The focus of Marine Corps Martial Arts Program (MCMAP) is the personal development of each Marine in a team framework using a standardized, trainable, and sustainable close combat fighting system. As a weapon-based system, all techniques are integrated with equipment, physical challenges, and tactics found on the modern battlefield. The MCMAP is designed to increase the warfighting capabilities of individual Marines and units, enhance Marines’ self-confidence and esprit de corps, and foster the warrior ethos in all Marines. The MCMAP is a weapon-based system rooted in the credo that every Marine is a rifleman and will engage the aggressor from 500 meters to close quarter combat.

U.S. Army Guerrilla Hunter Killer Smartbook Version 9.5

To effectively defeat an enemy, one must first understand the enemy. Intelligence professionals have forgotten the basic principles on which intelligence analysis is conducted, instead they sub-scribe to the paradigm that the enemy faced in this Global War on Terror has no structure or doctrine. Any organization, military or civilian, must have a structure and a way of doing business if they are to have any chance of being successful.

Restricted U.S. Military Multi-Service Kill Box Employment Manual

The Kill Box MTTP reinforces kill boxes as three-dimensional areas used to facilitate the integration of joint fires while also being a permissive fire support coordination measure (FSCM) in accordance with JP 3-09, Joint Fire Support. The publication offers a detailed explanation of kill box employment and provides information to effectively organize, plan, and execute kill box procedures.

U.S. Army Afghanistan Smart Book, Third Edition

The Smart Book contains information designed to enhance Soldier’s knowledge of Afghanistan, including history, politics, country data and statistics, and the military operational environment. The Smart Book concludes with an overview of the culture of Afghanistan including religion, identity, behavior, communication and negotiation techniques, an overview of ethnic groups, a regional breakdown outlining each province, a language guide, and cultural proverbs, expressions and superstitions.

Asymmetric Warfare Group Guide to Insider Threats in Partnering Environments

This guide assists in three areas. First, it aides military leaders and all personnel to be aware of the indicators associated with insider threat activity while serving in a partnering environment. Second, this guide informs commanders and other leaders by giving them options on how to deal with insider threat activities. This guide is not all encompassing so there are other options a commander has dependent on their operating environment. Lastly, this guide is meant to generate open dialogue between coalition partners and partner nation personnel. Partnering in itself is a sensitive mission and only by creating trust and having an open dialogue with all forces will the mission be accomplished.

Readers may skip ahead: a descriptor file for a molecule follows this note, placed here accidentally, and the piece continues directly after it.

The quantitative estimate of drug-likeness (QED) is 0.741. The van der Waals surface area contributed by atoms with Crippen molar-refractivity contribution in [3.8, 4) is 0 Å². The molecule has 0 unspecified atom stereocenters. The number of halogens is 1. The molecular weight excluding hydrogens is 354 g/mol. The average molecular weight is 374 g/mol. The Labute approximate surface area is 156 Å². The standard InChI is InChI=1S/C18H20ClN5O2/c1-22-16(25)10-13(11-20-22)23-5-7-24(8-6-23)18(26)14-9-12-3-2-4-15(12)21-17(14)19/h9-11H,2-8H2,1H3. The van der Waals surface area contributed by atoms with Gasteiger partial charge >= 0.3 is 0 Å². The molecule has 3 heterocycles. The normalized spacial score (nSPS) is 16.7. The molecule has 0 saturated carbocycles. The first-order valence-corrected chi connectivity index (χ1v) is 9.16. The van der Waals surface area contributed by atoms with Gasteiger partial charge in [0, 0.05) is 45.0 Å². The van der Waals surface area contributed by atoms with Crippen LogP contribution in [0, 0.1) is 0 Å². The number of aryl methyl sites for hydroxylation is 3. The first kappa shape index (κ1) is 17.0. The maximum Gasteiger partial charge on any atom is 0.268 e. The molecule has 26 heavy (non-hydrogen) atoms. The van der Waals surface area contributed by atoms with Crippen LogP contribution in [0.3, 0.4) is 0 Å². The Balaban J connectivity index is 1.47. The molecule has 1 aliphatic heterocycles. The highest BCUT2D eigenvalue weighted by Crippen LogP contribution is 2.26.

(U//FOUO) Joint Center for International Security Force Assistance Iraqi Federal Police Advisor Guide

As the U. S. Defense Department scales back operations in Iraq, one of the most significant questions that remains is whether the Iraqi security forces will be capable of maintaining civil order on their own. This manual was produced by the Joint Center for International Security Force Assistance (JCISFA) to help prepare deploying advisors, trainers, and partner forces that will work directly with Iraqi police. The intent is to provide a basic understanding of the country of Iraq and a solid understanding of the current organization and utilization of the Iraqi police. This manual also provides guidance on what it means to work ” by, with and through” a counterpart, and includes observations and insights learned by your predecessors.

(U//FOUO) U.S. Marine Corps Afghan Drone Operations in Regional Command Southwest (RC (SW))

To inform Deputy Commandants (DCs) Aviation, Combat Development and Integration (CD&I), Plans, Policies, and Operations (PP&O), Installations and Logistics (I&L), Commanding General (CG), Training and Education Command (TECOM), Director of Intelligence, operating forces, and others on results of a Marine Corps Center for Lessons Learned (MCCLL) collection conducted April – May 2011 to document lessons and observations regarding unmanned aerial systems (UAS) operations in support of Regional Command Southwest (RC (SW)) during Operation Enduring Freedom (OEF).